The food in Cuba is amazing, and you can find grilled lobster on the menus of most reputable restaurants. Music and singing is very much part of the eating experience with a small band playing in the background in most bars and dining places.
The Cuban people are very friendly and easy going; random people kept coming up to us to ask where we are from and whether they can show us around and give us any information. Initially we were abit suspicious, but after the first day, we realize they were genuinely curious to find out about other cultures and people of different nationalities.
Key museums to visit are the Museum of the Revolution, Museum of Fine Arts and the Museum of Rum. It is definitely interesting to read important documents pertaining to crucial historical events from the local perspective and see first-hand, the crude weapons the militants used in their fight for freedom. I love the Museo Nacional de Bellas Artes. Cuba art is so vibrant in themes, styles and colors and that you feel like you are walking through the pages of a children’s storybook where history, culture and politics are reduced to their basic form that everyone, young and old can understand. The Cubans take their alcohol, notably Rum, or ‘Ron’ in spanish, very seriously. We were treated to a very informative tour of the entire rum making process at the Museum of Ron and ended the tour with a rum tasting session.
The highlight for me on this trip was when we chanced upon a restaurant featuring a music act called the ‘Traditionals of the 50s’. We were blown away by the quality of the band and the singers although they all look like they were at least 60 years old. 91 year old singer Juana Bacallo, famously known as the ‘Black goddess of Cuban music’ came out at the end of the show. Her voice is still strong and commanding, and like a witch doctor, if felt as if she had cast a spell on the captive audience, drawing everyone in through her very presence. The hairs on my arms stood up when she started singing. It was such a privilege and honor to see her perform in person.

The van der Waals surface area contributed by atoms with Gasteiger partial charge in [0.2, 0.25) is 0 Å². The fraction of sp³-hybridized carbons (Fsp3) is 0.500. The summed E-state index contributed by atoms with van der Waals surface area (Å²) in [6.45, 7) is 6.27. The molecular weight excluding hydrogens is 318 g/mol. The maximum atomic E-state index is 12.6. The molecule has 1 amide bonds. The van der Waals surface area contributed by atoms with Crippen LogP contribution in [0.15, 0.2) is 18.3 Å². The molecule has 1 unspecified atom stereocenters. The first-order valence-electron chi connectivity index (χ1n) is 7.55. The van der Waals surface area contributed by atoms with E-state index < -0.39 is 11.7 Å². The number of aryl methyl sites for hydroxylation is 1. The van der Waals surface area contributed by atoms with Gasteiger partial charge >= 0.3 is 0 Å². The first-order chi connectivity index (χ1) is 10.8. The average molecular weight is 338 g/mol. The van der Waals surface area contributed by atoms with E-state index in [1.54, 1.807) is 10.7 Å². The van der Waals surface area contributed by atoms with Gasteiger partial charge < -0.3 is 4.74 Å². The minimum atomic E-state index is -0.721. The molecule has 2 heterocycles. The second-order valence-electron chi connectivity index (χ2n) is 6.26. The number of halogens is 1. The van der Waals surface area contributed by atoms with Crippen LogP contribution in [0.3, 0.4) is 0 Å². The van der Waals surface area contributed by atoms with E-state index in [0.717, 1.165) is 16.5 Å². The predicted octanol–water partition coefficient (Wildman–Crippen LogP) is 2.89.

It will be interesting to see how much the social, cultural and political fabric of Cuba will change in the next few years. I don’t know how many in the same league as Juana Bacallo will still be around to show the world Cuba’s beauty, strong spirit and resilience.
Mix-media, 70 x 100cm I am really grateful for all the encouragement from family and friends when I started painting early part of this year. A good friend asked me to paint the iconic Manhattan s…
Source: Manhattan, Manhattan
This time last year, I was in Japan for a friend’s wedding, enjoying walks through parks lined with pink and white cherry blossom trees. Spring has finally arrived in Switzerland, and what an amazing change from the dreary foggy greys to lovely pastel floral blooms and bright greens of new young leaves appearing on bald branches.
I visited the Zurich Zoo last weekend and had a wonderful time with my mum and my youngest son. There were several food stands littered throughout the zoo, interesting and challenging playgrounds and the open enclosures allow visitors to get up close and personal to the myriad animals.